As a response to the challenges brought by climate change and in an attempt to meet the targets set by the Kyoto Protocol, buildings in the UK should be designed to different levels of energy efficiency, measured by ratings such as BREEAM for non-domestic buildings and CfSH for domestic. In the property market, these buildings have to be evaluated by a Chartered Surveyor who will put a ‘price’ for a sale or rental. If to accurately value a property is generally a difficult job, to set a value to a sustainable and/or energy efficient building by having a differential measured is an extremely delicate issue due to multifaceted nature of the projects and the lack of experience in the market.
At the moment the market does not have enough skilled professionals able to identify and quantify the differentials that sustainable and energy efficient building may have, differentials that often require a higher capital investment. Hence, there is a dichotomy between those who pay the initial cost (the developers) and those who benefit from the long term use and potential savings (the occupiers). In order to achieve a premium price that supports its development, energy efficient buildings may have to become a property sector in their own right in the near future, before they can become mainstream in the UK,
Although the evidences presented here are by no means exhaustive and may not represent the reality in the whole country, they suggest that in the UK commercial market there is little or no premium being paid for energy efficient buildings. On the contrary, in the UK residential market there is an apparent premium being paid by willing buyers. So, in the current market conditions, there seem to be a dichotomy between the residential and commercial markets. Why the apparent disparity?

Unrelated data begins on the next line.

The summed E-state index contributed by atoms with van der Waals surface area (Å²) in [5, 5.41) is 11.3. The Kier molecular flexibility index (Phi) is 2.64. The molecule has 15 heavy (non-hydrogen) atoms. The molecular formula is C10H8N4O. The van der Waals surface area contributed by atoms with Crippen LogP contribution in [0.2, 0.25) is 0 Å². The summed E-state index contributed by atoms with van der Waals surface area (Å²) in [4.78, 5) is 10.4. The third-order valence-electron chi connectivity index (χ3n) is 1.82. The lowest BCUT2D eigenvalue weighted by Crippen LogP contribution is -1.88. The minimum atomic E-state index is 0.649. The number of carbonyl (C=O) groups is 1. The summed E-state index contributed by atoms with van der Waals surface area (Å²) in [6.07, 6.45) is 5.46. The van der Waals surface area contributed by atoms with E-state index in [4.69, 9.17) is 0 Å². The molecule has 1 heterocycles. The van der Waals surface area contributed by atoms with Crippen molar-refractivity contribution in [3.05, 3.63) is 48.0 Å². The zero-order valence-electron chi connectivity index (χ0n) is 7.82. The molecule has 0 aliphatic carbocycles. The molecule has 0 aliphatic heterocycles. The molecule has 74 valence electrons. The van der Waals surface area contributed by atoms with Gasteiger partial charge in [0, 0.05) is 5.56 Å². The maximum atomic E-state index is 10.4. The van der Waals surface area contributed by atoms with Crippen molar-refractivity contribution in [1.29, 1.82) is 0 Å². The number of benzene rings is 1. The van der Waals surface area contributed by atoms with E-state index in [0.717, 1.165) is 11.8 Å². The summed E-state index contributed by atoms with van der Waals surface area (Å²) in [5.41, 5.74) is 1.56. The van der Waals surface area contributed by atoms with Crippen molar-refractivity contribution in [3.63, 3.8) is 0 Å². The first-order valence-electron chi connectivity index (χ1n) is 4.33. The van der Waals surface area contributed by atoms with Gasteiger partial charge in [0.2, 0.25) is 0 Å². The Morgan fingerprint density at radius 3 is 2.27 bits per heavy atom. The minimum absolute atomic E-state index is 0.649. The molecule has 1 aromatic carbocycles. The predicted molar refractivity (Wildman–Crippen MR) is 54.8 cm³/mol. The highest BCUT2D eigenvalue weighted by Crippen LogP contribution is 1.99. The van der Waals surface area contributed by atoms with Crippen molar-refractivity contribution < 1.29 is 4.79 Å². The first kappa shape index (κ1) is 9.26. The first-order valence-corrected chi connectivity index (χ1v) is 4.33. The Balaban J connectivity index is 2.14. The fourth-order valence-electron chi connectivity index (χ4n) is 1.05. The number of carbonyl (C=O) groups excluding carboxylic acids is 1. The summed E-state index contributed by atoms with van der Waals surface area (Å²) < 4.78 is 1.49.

One reason may be that the commercial market does not have enough access to information about the technologies and strategies involved, i.e. not enough data to prove they work over a long period without a risk of being outmoded before it has reached its payback point. Technology progresses quickly and, at the same time, in many places building lifecycles are becoming shorter. Fund managers are ‘risk adverse’ and are unlikely to invest in something that may have a higher risk factor. There is also a shortage of information about the performance of buildings during occupancy as many developers, owners and/or occupiers are not prepared to uncover potential functioning problems.
In the residential market the availability of properties drive the market. There is a clear shortage of product (i.e. sustainable/ energy efficient homes) and thus demand outstrips supply pushing prices up. However, who is in the demand side willing to invest more for more sustainable homes?
It might be that the level of education and awareness of the issues associated with buildings and their impact on climate change defines who is in the demand side for energy efficient buildings. Or it could be that the domestic market has more enthusiastics who want to be part of a ‘green movement’ towards sustainability. Or it might be simply related to the fact that house owners may be able to directly ‘feel’ the benefits in their pockets, especially with schemes such as the feed-in tariff. In this case, it can be argued that the occupiers, owners or tenants, in the commercial or in the domestic markets, may start pushing the agenda in search for more environmentally friendly and ‘pocket-friendly’ building with an ‘earning capacity’.
But how long would it take for the demand to change the market? Will it be our children who make the change? Can we wait?